One example of a young male who does not live up to the patriarchal stereotype is Nick Sinnett, a 20-year old university student who appeared on I Hate My Body: Skinny Boys and Muscle Men, a BBC 3 documentary that followed four men’s respective pursuits of an ideal physique over a twelve-week training programme. Short in height and initially weighing just eight and a half stone at the programme’s beginning, Nick is visibly insecure about his physical appearance. ‘Starting from the bottom (of my waist)’, he says in week one, ‘I would tone up the abs…broaden my chest a bit…broaden my shoulders in every way…and then get my arms a bit bigger’. However, like most young males, Nick has a false perception of physical strength, regarding it as the primary means – perhaps the only means – through which he can be completely happy with himself. ‘I feel like I’m being compared to people in magazines’, he says, ‘and I think that’s what people want’. In these magazines, probably GQ or Men’s Fitness, one usually finds images of serious-looking men with Popeye-sized, air-brushed biceps on the front cover, and it is indeed hard not to look at yourself and immediately think: ‘Shit, I need to put on some muscle – fast’. However, as Nick suggests, we do not think we need to because of ourselves; we do it to impress others, thinking it will guarantee earning their respect and friendship. If we adhere to the fitness regime prescribed by these magazine’s implausibly entitled articles (such as ‘Get Ripped in Six Weeks’), the gym suddenly becomes a second home, often controlling our lifestyles completely. With 38 million people visiting Men’s Health’s website each month – a figure that is over ten times the current estimated population of Wales – it seems a fitness-fanatic community has developed worldwide over the past few decades. However, with 80% of men in the UK saying they are unhappy about their physiques, has it really had that much of a positive impact?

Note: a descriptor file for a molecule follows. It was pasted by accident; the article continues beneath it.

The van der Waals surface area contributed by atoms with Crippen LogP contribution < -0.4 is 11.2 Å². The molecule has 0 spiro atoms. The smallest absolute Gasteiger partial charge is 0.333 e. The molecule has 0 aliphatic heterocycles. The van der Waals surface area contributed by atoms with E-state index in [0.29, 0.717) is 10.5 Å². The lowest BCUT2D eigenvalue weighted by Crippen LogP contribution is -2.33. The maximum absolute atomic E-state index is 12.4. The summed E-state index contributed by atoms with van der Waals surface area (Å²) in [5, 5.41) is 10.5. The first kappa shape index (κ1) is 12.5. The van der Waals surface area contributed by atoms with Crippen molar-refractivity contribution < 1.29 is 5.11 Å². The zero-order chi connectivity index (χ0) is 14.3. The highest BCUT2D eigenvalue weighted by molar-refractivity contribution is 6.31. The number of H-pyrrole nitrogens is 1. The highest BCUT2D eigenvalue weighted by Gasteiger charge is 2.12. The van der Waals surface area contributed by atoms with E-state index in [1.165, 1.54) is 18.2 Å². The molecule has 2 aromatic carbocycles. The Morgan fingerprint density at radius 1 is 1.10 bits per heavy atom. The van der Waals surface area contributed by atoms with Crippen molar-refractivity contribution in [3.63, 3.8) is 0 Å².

Though a few years older, Martin Sanker, a London-based nightclub bouncer, expresses a similar attitude to Nick, regularly lifting weights in order to verify his masculinity – both to himself and others. However, having doubled in size over the past three years (and weighing around sixteen stone at the beginning of the programme), he is arguably the complete opposite to Nick with regard to body shape. Martin, like Nick, started using weights in the gym due to being unhappy about his physique, recounting one particular moment as the catalyst for his lifestyle’s drastic change: ‘When I was eight stone’, he says, ‘there came an occasion when I was walking in the town with my girlfriend; a guy (wolf) whistles right in front of my face (and) I couldn’t do anything about it’. Describing himself as ‘lost’ and ‘confused’ throughout the period in which he bulked up, Martin arguably typifies the mentality of a lot of young men who currently use the gym, spurred on by the relentless peer-pressure of the patriarchal system. I Hate My Body: Skinny Boys and Muscle Men shows how even those sweat-drenched men bicep-curling 30kg – the sort of male a lot of young men nowadays aspire to be – still feel deeply insecure about their physique. Indeed, judging from Martin’s experience, it seems the more some men focus on their physique the more insecure they become. Beneath his sculpted exterior still lurks an acute vulnerability about his masculinity, rooted deeply in his mind, which invariably surfaces when he enters a male-dominated environment, notably the gym. During one training session, for instance, the sight of body-building men working out nearby encourage him to switch to heavier weights, showing how Martin’s insecurities could dictate his behaviour completely. However, having realised his obsession with the gym was ultimately unhealthy, slowly corroding other important aspects of his lifestyle (such as his relationship with his girlfriend), Martin is far more confident in himself at the end of the programme, describing himself as ‘the happiest I have ever been’. He has, it seems, finally realised that being the biggest does not always make you feel the best: something any young man using the gym nowadays might also consider.